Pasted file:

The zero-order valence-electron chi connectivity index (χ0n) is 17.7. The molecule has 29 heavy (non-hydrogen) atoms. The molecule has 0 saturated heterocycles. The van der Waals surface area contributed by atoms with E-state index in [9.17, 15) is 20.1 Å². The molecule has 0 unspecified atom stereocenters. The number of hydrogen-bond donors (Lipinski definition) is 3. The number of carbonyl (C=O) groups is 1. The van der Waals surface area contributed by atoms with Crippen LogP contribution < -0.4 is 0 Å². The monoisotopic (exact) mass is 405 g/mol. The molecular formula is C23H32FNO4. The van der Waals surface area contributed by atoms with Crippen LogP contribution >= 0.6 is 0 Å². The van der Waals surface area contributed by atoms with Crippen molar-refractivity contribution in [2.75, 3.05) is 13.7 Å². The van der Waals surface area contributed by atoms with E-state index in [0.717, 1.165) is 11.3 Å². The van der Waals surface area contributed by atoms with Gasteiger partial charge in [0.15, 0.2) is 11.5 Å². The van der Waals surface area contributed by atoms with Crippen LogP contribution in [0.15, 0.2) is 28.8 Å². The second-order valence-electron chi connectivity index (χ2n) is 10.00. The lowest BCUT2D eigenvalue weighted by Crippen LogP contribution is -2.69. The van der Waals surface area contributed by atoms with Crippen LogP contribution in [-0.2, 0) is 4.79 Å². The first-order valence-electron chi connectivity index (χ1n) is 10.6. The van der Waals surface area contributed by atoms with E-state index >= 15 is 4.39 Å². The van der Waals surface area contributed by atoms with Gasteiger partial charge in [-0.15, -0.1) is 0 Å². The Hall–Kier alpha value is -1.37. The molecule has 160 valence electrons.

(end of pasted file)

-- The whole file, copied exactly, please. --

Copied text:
The zero-order valence-electron chi connectivity index (χ0n) is 17.7. The molecule has 29 heavy (non-hydrogen) atoms. The molecule has 0 saturated heterocycles. The van der Waals surface area contributed by atoms with E-state index in [9.17, 15) is 20.1 Å². The molecule has 0 unspecified atom stereocenters. The number of hydrogen-bond donors (Lipinski definition) is 3. The number of carbonyl (C=O) groups is 1. The van der Waals surface area contributed by atoms with Crippen LogP contribution < -0.4 is 0 Å². The monoisotopic (exact) mass is 405 g/mol. The molecular formula is C23H32FNO4. The van der Waals surface area contributed by atoms with Crippen LogP contribution >= 0.6 is 0 Å². The van der Waals surface area contributed by atoms with Crippen molar-refractivity contribution in [2.75, 3.05) is 13.7 Å². The van der Waals surface area contributed by atoms with E-state index in [0.717, 1.165) is 11.3 Å². The van der Waals surface area contributed by atoms with Gasteiger partial charge in [0.15, 0.2) is 11.5 Å². The van der Waals surface area contributed by atoms with Crippen LogP contribution in [0.15, 0.2) is 28.8 Å². The second-order valence-electron chi connectivity index (χ2n) is 10.00. The lowest BCUT2D eigenvalue weighted by Crippen LogP contribution is -2.69. The van der Waals surface area contributed by atoms with Crippen LogP contribution in [-0.2, 0) is 4.79 Å². The first-order valence-electron chi connectivity index (χ1n) is 10.6. The van der Waals surface area contributed by atoms with E-state index >= 15 is 4.39 Å². The van der Waals surface area contributed by atoms with Gasteiger partial charge in [-0.15, -0.1) is 0 Å². The Hall–Kier alpha value is -1.37. The molecule has 160 valence electrons.